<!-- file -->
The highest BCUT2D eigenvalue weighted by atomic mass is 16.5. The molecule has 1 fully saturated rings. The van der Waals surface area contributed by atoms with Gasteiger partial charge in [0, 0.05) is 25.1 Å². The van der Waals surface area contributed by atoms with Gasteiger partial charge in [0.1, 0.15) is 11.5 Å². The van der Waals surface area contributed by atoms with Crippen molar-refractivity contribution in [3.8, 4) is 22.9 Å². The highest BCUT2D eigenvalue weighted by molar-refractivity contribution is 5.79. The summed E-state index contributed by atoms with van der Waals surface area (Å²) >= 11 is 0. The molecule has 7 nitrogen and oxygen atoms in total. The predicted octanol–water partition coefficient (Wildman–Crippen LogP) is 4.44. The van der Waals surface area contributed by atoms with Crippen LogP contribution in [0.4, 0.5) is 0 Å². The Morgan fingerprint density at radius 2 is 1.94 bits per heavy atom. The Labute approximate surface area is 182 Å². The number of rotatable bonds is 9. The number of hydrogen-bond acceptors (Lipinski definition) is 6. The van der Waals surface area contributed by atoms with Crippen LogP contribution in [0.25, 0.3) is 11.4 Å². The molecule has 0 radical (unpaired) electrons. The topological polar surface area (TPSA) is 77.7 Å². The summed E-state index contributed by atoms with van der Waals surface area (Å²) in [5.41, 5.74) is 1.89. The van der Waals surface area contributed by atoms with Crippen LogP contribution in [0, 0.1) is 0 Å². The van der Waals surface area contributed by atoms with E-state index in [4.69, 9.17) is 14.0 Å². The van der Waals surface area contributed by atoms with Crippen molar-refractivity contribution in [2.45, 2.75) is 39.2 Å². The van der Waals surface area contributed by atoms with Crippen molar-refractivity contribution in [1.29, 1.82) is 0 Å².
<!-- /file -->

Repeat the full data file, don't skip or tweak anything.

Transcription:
The highest BCUT2D eigenvalue weighted by atomic mass is 16.5. The molecule has 1 fully saturated rings. The van der Waals surface area contributed by atoms with Gasteiger partial charge in [0, 0.05) is 25.1 Å². The van der Waals surface area contributed by atoms with Gasteiger partial charge in [0.1, 0.15) is 11.5 Å². The van der Waals surface area contributed by atoms with Crippen molar-refractivity contribution in [3.8, 4) is 22.9 Å². The highest BCUT2D eigenvalue weighted by molar-refractivity contribution is 5.79. The summed E-state index contributed by atoms with van der Waals surface area (Å²) >= 11 is 0. The molecule has 7 nitrogen and oxygen atoms in total. The predicted octanol–water partition coefficient (Wildman–Crippen LogP) is 4.44. The van der Waals surface area contributed by atoms with Crippen LogP contribution in [0.4, 0.5) is 0 Å². The Morgan fingerprint density at radius 2 is 1.94 bits per heavy atom. The Labute approximate surface area is 182 Å². The number of rotatable bonds is 9. The number of hydrogen-bond acceptors (Lipinski definition) is 6. The van der Waals surface area contributed by atoms with Crippen LogP contribution in [0.25, 0.3) is 11.4 Å². The molecule has 0 radical (unpaired) electrons. The topological polar surface area (TPSA) is 77.7 Å². The summed E-state index contributed by atoms with van der Waals surface area (Å²) in [5.41, 5.74) is 1.89. The van der Waals surface area contributed by atoms with Crippen LogP contribution in [0, 0.1) is 0 Å². The van der Waals surface area contributed by atoms with E-state index in [4.69, 9.17) is 14.0 Å². The van der Waals surface area contributed by atoms with Crippen molar-refractivity contribution in [2.45, 2.75) is 39.2 Å². The van der Waals surface area contributed by atoms with Crippen molar-refractivity contribution in [1.29, 1.82) is 0 Å².